I have always loved Super Smash Bros. From the first time my babysitter brought the game over to keep us quiet, I dreamed of the day that I myself would own this glorious tribute to mascots pummeling each other.
That day has long since passed, from buying my own Gamecube with Melee to this very day picking up the new game for the 3DS. Though I have not gotten a chance to really delve into each individual character, I think I've played it enough at this point to give you all a general feel for the game's functionality.
First off, there are a TON of characters and settings unlocked right of the bat. Worried that you'll have to spend hours of play time to unlock Little Mac or Mega Man? Worry no more, because they're all there right from the start. Final Destination is also an option right from the get-go, and I can see a lot of people feeling that this removes the incentive to play the single-player game.
Super Smash Bros is not meant to be single player. Half the reason I got this version was because of the online capacity to play friends. Let's be honest, making the most desirable characters and maps in this instance, that is to say for a party game, is actively detrimental to the cause. Nintendo, as one of the few game companies that remembers video games are about FUN, realized this and gave the people the capacity to enjoy the game how they choose right from the get-go.
That's not to say there aren't unlockables, because boy are there. Challenges, Mii accessories, trophies, a few special characters, but nothing that would feel like you have an incomplete game without.
The single player functions that do exist are mainly series of challenge modes. The classic single-player campaign from the N64 days is there, though it's updated, as well as multi-enemy challenge modes. They're all decent and pretty standard fun-wise for what we've come to expect from the series.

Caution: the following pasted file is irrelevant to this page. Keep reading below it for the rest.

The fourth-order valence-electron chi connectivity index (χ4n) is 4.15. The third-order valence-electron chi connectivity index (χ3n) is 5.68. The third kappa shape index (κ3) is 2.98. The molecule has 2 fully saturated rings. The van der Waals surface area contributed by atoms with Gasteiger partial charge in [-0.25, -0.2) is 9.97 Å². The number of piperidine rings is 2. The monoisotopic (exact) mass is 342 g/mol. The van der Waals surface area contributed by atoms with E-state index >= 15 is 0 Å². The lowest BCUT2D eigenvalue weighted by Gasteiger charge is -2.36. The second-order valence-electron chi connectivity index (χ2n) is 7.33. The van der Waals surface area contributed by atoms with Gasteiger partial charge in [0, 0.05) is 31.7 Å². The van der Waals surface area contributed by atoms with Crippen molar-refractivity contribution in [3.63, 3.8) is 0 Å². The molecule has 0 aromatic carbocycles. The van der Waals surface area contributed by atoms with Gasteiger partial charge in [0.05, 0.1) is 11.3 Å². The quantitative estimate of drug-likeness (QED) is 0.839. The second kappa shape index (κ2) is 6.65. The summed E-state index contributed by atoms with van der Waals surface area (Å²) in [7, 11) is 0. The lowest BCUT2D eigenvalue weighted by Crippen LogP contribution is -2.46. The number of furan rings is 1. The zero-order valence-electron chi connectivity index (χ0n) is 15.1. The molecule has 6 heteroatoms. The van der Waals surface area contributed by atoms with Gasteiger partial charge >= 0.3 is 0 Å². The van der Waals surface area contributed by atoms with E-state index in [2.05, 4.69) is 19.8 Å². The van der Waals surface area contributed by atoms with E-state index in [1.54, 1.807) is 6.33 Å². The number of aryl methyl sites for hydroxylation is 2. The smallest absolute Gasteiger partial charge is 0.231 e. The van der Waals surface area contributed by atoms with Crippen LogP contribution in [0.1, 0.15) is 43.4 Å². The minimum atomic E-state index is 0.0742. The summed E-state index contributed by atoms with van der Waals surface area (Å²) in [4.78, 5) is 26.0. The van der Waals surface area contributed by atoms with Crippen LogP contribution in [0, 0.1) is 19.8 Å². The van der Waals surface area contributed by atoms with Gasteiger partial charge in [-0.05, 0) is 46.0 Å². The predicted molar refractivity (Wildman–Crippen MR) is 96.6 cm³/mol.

As far as the feel of the controls go, I'm certainly impressed. While this is a game that would be easier to player with a 3DS XL, it's certainly approachable. It's clear that they went for emulating the console controls as closely as possible, but there is the option to switch the buttons around. This is good, because, at least in my experience, there are more comfortable configurations than the default. That said, however, the controls are responsive, and it really does feel as though you're playing a Smash Bros. game.
As far as downsides go, the biggest complaint I have are some of the larger maps. The limited size of a 3DS screen means that when the camera zooms out too much, it becomes hard to follow where you are. Second, while it does feel like a Smash Bros. game, so far in my experience it's not quite different enough from Brawl to feel like a new version, new characters aside.
But, this is just a very first impression. I'm sure there will be plenty more ups and downs to figure out as I keep trying out new characters and getting more unlockables.
For now though, good job on Little Mac, guys. You did not disappoint there.